Good article, Junko, especially because you address both sides.
One thing I'd point out is, I'm not sure I agree with your definition of "white spaces." White spaces are locally unused TV channels within the TV broadcast bands. The 700 MHz spectrum should no longer be considered "white space," because TV lost channels 52-69 in 2009, with the end of (full power) analog TV broadcasting. So what we're really talking about, with "white space" spectrum, should now only be up to Ch 51. True, the FCC is also trying to subtract Ch 32 and beyond, I believe it is, from TV broadcasting. The 600 MHz band is in principle Ch 36-51, but the FCC is interested in a few more. Still, that's a separate discussion from "white spaces." Once these are subtracted from TV broadcasting, I don't think they qualify as white spaces either. The 800 MHz band was also taken away from TV years ago, for cellular service (Ch 70-83), and that's not considered white spaces.
I've seen very confused definitions of white space. Suffice it to say, though, that a major effort in allowing use of unused TV channels is to create a database based on precise location, and of designing channel-sensing devices. It would make no sense to create a database of available TV channels, if we were tallking about a vacated swath of spectrum.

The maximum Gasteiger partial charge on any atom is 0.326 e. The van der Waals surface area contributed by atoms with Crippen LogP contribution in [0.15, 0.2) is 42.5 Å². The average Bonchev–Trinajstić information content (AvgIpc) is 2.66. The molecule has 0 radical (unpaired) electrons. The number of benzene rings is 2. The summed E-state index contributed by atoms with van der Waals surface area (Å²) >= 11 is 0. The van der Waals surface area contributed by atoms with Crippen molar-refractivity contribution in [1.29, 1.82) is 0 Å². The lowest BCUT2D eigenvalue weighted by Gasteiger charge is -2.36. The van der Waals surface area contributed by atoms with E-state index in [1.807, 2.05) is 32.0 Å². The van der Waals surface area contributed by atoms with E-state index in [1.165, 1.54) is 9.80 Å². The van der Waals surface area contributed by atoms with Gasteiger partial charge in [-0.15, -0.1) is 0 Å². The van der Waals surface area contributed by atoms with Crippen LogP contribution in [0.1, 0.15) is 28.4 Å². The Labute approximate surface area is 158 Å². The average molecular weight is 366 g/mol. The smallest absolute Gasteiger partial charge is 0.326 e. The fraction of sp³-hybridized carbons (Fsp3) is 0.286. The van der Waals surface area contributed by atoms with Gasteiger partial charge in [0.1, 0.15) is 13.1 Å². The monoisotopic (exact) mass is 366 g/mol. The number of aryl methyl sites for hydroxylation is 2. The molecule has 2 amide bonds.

As you state, this "super WiFi" is not all that super, compared with real WiFi, at least not in terms of bit rates. What I can't figure out is why there should be any controversy about its application? In rural areas, TV white space spectrum should be plentiful, and a long range but low bit rate wireless network might be okay. Low population density helps.
In urban and suburband areas, TV white spaces are going to be really hard to come by. But at the same time, why be so insistent? It's not like the IEEE 802.22 range of 4.54 Mb/s to 22.69 Mbit/s (the high figure is the least robust) can serve any appreciable fraction of the urban/suburban population. And these are gross numbers, not net.